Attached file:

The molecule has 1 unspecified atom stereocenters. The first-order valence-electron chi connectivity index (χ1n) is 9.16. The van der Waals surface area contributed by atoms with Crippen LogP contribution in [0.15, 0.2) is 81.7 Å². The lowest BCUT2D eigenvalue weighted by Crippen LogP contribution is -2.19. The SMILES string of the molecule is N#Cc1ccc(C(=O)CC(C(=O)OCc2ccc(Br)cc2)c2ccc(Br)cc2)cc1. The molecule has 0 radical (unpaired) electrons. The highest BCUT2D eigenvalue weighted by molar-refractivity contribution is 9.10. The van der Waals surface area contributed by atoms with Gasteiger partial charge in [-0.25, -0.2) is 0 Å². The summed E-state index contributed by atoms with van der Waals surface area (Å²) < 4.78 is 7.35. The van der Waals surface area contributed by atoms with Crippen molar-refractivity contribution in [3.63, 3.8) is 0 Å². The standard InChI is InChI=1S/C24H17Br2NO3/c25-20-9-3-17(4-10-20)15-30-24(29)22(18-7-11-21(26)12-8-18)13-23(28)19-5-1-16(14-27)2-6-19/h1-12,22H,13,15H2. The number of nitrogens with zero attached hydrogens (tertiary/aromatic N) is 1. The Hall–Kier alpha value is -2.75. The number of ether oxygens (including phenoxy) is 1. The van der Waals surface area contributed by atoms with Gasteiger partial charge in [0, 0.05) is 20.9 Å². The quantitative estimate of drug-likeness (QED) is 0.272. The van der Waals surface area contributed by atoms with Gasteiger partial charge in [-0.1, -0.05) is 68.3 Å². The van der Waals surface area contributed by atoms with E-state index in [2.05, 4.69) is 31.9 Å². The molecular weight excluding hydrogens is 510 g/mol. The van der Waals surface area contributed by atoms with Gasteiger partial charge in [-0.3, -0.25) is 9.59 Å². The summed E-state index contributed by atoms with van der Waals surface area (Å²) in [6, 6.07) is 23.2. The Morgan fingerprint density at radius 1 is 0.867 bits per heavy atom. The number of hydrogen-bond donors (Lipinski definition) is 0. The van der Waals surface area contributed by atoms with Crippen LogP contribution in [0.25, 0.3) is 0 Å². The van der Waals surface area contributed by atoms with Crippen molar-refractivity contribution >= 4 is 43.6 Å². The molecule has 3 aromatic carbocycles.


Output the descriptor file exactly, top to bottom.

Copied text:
The molecule has 1 unspecified atom stereocenters. The first-order valence-electron chi connectivity index (χ1n) is 9.16. The van der Waals surface area contributed by atoms with Crippen LogP contribution in [0.15, 0.2) is 81.7 Å². The lowest BCUT2D eigenvalue weighted by Crippen LogP contribution is -2.19. The SMILES string of the molecule is N#Cc1ccc(C(=O)CC(C(=O)OCc2ccc(Br)cc2)c2ccc(Br)cc2)cc1. The molecule has 0 radical (unpaired) electrons. The highest BCUT2D eigenvalue weighted by molar-refractivity contribution is 9.10. The van der Waals surface area contributed by atoms with Gasteiger partial charge in [-0.25, -0.2) is 0 Å². The summed E-state index contributed by atoms with van der Waals surface area (Å²) < 4.78 is 7.35. The van der Waals surface area contributed by atoms with Crippen molar-refractivity contribution in [3.63, 3.8) is 0 Å². The standard InChI is InChI=1S/C24H17Br2NO3/c25-20-9-3-17(4-10-20)15-30-24(29)22(18-7-11-21(26)12-8-18)13-23(28)19-5-1-16(14-27)2-6-19/h1-12,22H,13,15H2. The number of nitrogens with zero attached hydrogens (tertiary/aromatic N) is 1. The Hall–Kier alpha value is -2.75. The number of ether oxygens (including phenoxy) is 1. The van der Waals surface area contributed by atoms with Gasteiger partial charge in [0, 0.05) is 20.9 Å². The quantitative estimate of drug-likeness (QED) is 0.272. The van der Waals surface area contributed by atoms with Gasteiger partial charge in [-0.1, -0.05) is 68.3 Å². The van der Waals surface area contributed by atoms with E-state index in [2.05, 4.69) is 31.9 Å². The molecular weight excluding hydrogens is 510 g/mol. The van der Waals surface area contributed by atoms with Gasteiger partial charge in [-0.3, -0.25) is 9.59 Å². The summed E-state index contributed by atoms with van der Waals surface area (Å²) in [6, 6.07) is 23.2. The Morgan fingerprint density at radius 1 is 0.867 bits per heavy atom. The number of hydrogen-bond donors (Lipinski definition) is 0. The van der Waals surface area contributed by atoms with Crippen LogP contribution in [0.25, 0.3) is 0 Å². The van der Waals surface area contributed by atoms with Crippen molar-refractivity contribution >= 4 is 43.6 Å². The molecule has 3 aromatic carbocycles.